The Mantell UFO Incident – The Debate is Still Raging
On January 7, 1948, 25-year-old Captain Thomas F. Mantell, a Kentucky Air National Guard pilot, died in the crash of his P-51 Mustang fighter, after being sent in pursuit of an unidentified flying object (UFO). The event was among the most publicized early UFO incidents.
Later investigation by the United States Air Force's Project Blue Book indicated that Mantell may have died chasing a Skyhook balloon, which in 1948 was a top-secret project that Mantell would not have known about. Mantell pursued the object in a steep climb, and disregarded suggestions to level his altitude. At high altitude he blacked out from a lack of oxygen. His relative inexperience with the P-51 may have been a contributing factor.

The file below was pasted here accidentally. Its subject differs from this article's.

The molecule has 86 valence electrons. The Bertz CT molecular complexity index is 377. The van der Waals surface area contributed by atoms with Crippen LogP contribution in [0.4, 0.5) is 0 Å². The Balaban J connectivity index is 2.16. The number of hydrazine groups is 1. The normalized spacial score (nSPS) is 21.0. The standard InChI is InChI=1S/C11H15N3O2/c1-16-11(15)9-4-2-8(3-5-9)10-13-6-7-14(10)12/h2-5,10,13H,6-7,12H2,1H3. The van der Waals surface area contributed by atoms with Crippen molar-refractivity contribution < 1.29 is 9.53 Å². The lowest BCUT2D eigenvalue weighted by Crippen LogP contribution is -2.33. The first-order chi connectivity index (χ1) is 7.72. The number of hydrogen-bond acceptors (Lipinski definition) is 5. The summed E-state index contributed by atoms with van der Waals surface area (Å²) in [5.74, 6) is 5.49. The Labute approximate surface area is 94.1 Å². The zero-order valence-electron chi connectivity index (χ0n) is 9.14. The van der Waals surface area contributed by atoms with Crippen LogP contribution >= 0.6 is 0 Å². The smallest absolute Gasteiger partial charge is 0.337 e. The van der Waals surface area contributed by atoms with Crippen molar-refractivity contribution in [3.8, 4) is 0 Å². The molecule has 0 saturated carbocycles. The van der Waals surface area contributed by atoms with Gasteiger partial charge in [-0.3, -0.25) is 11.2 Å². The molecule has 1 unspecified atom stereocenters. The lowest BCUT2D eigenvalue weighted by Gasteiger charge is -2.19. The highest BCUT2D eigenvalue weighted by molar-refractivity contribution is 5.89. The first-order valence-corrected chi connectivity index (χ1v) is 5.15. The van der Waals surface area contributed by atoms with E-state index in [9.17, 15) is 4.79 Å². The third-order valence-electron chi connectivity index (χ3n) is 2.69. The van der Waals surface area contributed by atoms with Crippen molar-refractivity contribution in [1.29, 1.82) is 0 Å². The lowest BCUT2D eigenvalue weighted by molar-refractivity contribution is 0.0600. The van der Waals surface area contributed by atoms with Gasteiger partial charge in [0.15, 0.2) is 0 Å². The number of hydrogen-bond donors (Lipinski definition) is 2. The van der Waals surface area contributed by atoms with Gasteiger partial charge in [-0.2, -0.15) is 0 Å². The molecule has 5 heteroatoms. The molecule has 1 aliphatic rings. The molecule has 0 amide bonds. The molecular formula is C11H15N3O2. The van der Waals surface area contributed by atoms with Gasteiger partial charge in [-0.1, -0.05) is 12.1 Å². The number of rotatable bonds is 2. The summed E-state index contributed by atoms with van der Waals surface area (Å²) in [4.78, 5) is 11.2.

In 1956, Air Force Captain Edward J. Ruppelt (the first head of Project Blue Book) wrote that the Mantell crash was one of three "classic" UFO cases in 1948 that would help to define the UFO phenomenon in the public mind, and would help convince some Air Force intelligence specialists that UFOs were a "real", physical phenomenon. The other two "classic" sightings in 1948 were the Chiles-Whitted UFO encounter and the Gorman dogfight.
Historian David M. Jacobs argues the Mantell case marked a sharp shift in both public and governmental perceptions of UFOs. Previously, the news media often treated UFO reports with a whimsical or glib attitude reserved for “silly season news”. Following Mantell's death, however, Jacobs notes "the fact that a person had died in an encounter with an alleged flying saucer dramatically increased public concern about the phenomenon. Now a dramatic new prospect entered thought about UFOs: they might be not only extraterrestrial but potentially hostile as well."
Video Credit: tinmon857 From TV Sighting 1996 - YouTube